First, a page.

|Pupils in half of Wales’ secondary schools and 40% of primary schools have weak numeracy skills, according to Estyn (Her Majesty’s Inspectorate of Education and Training in Wales).|
Calculators at the ready!
Estyn state that pupils rely on calculators to do basic arithmetic and so struggle to do harder calculations.
In my experience teaching foundation year students at university level this phenomena is by no means restricted to Welsh, or even British students. Too often pupils reach for the calculator and do not understand the calculation required.
For instance, on more than one occasion have I had a student “call me out” saying that my numerical answer is wrong as it does not agree with their calculator. They can struggle with the fact that they have simply entered the numbers in wrong! This is usually a problem with doing longer calculations in one step and placing brackets in the wrong place.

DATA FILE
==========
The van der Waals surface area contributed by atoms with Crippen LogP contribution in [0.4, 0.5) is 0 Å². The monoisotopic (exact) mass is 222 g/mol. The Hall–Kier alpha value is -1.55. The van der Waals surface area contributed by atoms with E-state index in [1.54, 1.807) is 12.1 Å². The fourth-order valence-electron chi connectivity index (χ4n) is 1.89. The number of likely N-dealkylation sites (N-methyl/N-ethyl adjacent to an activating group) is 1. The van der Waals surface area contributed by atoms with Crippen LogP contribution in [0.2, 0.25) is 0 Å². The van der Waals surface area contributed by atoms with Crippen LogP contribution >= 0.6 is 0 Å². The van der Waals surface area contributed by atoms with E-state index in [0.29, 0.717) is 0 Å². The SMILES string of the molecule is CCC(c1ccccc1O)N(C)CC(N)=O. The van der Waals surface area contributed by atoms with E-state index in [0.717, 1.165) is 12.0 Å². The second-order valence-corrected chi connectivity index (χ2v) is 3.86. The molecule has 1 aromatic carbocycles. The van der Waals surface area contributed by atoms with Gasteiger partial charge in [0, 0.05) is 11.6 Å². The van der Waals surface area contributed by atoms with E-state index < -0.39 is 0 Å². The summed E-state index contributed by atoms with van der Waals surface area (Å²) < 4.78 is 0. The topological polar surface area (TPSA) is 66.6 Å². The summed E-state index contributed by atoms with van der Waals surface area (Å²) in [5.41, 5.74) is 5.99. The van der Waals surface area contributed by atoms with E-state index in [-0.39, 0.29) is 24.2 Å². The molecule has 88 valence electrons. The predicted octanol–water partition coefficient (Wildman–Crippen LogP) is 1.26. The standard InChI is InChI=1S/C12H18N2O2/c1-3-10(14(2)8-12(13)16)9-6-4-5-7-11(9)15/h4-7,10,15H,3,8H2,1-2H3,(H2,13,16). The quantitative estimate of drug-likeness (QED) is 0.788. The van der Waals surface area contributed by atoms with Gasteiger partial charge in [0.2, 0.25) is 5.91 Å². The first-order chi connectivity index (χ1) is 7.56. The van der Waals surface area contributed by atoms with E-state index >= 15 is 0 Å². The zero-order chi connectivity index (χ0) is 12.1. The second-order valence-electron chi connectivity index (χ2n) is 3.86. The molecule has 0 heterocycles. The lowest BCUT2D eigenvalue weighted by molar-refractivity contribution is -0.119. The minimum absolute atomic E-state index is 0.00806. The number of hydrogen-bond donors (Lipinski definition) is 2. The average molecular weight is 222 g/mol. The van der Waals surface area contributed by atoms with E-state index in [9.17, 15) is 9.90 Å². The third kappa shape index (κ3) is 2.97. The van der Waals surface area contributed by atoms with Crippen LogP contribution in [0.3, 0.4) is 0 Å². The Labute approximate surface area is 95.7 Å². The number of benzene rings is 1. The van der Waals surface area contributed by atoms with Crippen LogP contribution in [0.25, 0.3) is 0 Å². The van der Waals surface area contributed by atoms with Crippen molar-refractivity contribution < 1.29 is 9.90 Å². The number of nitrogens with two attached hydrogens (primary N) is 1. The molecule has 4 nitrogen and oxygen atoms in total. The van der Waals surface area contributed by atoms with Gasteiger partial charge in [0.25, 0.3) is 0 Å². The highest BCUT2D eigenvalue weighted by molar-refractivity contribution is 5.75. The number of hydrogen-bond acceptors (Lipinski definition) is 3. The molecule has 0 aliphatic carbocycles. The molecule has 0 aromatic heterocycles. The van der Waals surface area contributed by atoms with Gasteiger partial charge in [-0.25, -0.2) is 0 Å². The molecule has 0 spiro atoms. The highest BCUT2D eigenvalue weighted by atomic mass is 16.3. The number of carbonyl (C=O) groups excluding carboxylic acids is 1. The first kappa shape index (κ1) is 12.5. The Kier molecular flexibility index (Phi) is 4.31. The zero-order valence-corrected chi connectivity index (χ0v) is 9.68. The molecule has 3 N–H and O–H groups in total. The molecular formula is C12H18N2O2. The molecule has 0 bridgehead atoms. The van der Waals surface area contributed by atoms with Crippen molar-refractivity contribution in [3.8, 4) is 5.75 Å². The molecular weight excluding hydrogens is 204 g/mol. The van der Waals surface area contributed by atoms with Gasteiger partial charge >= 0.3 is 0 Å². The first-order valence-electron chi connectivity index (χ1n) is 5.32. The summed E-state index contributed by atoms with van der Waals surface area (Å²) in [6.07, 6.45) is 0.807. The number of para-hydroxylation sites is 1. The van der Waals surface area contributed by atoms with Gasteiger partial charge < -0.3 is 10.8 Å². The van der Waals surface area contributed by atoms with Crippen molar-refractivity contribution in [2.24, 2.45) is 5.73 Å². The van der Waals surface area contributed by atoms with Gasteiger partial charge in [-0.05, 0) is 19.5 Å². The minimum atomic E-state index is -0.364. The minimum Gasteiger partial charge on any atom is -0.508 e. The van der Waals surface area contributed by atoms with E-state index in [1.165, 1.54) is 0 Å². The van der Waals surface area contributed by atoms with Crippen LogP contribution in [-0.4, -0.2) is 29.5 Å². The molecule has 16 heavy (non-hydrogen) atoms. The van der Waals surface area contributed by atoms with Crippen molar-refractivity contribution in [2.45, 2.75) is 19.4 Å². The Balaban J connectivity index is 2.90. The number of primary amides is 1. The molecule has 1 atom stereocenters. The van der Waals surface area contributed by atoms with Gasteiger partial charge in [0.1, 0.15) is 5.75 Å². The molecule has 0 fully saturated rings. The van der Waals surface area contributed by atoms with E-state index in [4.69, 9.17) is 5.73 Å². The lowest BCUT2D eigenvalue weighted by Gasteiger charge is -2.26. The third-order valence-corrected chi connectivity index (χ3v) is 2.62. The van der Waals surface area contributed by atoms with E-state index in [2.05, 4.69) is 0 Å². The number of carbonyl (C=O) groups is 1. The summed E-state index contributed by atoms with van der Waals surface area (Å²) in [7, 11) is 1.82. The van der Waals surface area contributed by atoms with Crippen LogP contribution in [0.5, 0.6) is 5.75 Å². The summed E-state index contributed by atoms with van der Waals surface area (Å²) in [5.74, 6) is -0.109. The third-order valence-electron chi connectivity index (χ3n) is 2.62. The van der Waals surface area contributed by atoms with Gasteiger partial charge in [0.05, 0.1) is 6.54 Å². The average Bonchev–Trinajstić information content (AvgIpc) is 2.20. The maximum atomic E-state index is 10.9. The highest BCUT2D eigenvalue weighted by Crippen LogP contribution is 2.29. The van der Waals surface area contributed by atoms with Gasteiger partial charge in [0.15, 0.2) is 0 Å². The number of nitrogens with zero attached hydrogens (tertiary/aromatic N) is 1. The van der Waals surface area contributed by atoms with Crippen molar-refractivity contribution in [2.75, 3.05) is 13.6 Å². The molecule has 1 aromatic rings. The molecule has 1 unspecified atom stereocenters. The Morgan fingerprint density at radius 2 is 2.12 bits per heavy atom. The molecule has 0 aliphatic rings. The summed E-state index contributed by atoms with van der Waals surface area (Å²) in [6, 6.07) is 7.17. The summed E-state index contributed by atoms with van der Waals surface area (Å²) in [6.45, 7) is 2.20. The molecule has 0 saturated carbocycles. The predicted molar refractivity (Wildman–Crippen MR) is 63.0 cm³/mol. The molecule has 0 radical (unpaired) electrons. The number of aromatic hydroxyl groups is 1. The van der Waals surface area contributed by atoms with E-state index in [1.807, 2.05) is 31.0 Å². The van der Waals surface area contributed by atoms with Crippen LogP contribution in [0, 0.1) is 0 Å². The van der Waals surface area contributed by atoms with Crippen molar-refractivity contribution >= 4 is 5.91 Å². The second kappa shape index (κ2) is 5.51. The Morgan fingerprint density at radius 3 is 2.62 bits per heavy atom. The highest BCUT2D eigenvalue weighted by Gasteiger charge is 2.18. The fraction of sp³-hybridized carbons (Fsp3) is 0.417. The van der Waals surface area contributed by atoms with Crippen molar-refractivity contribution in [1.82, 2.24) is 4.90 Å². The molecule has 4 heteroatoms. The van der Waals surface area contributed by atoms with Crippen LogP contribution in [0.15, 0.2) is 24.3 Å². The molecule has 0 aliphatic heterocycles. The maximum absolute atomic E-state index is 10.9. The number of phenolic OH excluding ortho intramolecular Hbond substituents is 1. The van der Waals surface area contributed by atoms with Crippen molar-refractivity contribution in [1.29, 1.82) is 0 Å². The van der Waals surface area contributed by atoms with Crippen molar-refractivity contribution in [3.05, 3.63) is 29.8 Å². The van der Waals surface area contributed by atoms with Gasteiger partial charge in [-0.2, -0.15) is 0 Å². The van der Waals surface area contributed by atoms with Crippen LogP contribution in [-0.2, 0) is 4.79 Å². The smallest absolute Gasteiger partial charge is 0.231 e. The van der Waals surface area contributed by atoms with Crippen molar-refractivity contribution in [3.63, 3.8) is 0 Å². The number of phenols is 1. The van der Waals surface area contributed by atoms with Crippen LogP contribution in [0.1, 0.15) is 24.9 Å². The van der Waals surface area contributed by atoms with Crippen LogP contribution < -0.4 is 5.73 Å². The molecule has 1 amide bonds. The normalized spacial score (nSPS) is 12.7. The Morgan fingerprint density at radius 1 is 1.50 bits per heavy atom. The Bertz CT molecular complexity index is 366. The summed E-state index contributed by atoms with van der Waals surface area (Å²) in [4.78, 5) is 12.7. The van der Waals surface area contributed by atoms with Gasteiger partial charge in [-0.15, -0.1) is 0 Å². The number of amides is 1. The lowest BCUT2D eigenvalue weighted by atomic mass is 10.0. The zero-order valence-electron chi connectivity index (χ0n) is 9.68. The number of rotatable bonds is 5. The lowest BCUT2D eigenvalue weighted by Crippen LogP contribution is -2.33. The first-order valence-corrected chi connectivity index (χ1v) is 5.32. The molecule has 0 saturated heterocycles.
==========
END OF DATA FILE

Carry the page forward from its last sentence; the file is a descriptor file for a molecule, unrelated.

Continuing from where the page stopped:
This has happened when doing physics based questions where we can use our physical intuition to dismiss the incorrect answers. For example, the classical electron radius cannot be of the order 1cm, no matter what your calculator says!
Hey, but I can read good!
We know that many schools have not given as much attention to numeracy as they have done for literacy, but it is vital that schools have clear plans for developing numeracy skills.
Chief inspector Ann Keane
There seems to be a strange situation in the UK where by it is okay to be innumerate, but to be literate is shameful.
Can you imagine ever at a party saying “I wrote a book” only to get the response “I cannot read”? It happens if you tell people you are interested in mathematics!
Well, to read and write are essential life skills, so why not basic mathematics?
Hopefully the state of mind of the country on this issue will change. We now hope that the Welsh government will act on this report and find ways to engage pupils to help develop their mathematics skills.
Numeracy in key stages 2 and 3: a baseline study (opens pdf)
Numeracy: Pupils struggle with sums in Wales says Estyn (BBC News)